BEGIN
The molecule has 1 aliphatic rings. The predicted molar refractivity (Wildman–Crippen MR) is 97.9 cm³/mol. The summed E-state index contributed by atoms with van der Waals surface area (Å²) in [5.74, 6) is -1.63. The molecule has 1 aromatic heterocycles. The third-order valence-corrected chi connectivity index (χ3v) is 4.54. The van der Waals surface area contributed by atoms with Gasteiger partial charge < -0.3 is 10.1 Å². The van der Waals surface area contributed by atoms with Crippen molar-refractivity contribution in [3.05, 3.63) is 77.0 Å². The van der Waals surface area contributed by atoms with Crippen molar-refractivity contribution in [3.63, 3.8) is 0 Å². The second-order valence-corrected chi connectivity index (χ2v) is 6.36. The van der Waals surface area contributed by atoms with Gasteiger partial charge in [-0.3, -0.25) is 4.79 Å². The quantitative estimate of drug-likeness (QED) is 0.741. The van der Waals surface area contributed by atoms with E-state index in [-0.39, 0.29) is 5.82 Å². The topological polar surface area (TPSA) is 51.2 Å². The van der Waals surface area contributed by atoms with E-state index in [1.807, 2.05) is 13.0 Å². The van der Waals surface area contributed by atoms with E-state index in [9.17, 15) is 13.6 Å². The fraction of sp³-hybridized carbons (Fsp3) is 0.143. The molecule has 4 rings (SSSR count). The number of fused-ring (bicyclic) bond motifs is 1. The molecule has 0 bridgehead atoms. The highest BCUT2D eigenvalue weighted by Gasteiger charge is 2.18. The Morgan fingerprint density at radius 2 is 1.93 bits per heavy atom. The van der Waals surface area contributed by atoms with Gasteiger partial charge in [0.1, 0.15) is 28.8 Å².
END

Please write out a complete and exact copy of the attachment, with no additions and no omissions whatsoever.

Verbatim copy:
The molecule has 1 aliphatic rings. The predicted molar refractivity (Wildman–Crippen MR) is 97.9 cm³/mol. The summed E-state index contributed by atoms with van der Waals surface area (Å²) in [5.74, 6) is -1.63. The molecule has 1 aromatic heterocycles. The third-order valence-corrected chi connectivity index (χ3v) is 4.54. The van der Waals surface area contributed by atoms with Gasteiger partial charge < -0.3 is 10.1 Å². The van der Waals surface area contributed by atoms with Crippen molar-refractivity contribution in [3.05, 3.63) is 77.0 Å². The van der Waals surface area contributed by atoms with Crippen molar-refractivity contribution in [3.63, 3.8) is 0 Å². The second-order valence-corrected chi connectivity index (χ2v) is 6.36. The van der Waals surface area contributed by atoms with Gasteiger partial charge in [-0.3, -0.25) is 4.79 Å². The quantitative estimate of drug-likeness (QED) is 0.741. The van der Waals surface area contributed by atoms with E-state index in [-0.39, 0.29) is 5.82 Å². The topological polar surface area (TPSA) is 51.2 Å². The van der Waals surface area contributed by atoms with E-state index in [1.807, 2.05) is 13.0 Å². The van der Waals surface area contributed by atoms with E-state index in [9.17, 15) is 13.6 Å². The fraction of sp³-hybridized carbons (Fsp3) is 0.143. The molecule has 4 rings (SSSR count). The number of fused-ring (bicyclic) bond motifs is 1. The molecule has 0 bridgehead atoms. The highest BCUT2D eigenvalue weighted by Gasteiger charge is 2.18. The Morgan fingerprint density at radius 2 is 1.93 bits per heavy atom. The van der Waals surface area contributed by atoms with Gasteiger partial charge in [0.1, 0.15) is 28.8 Å².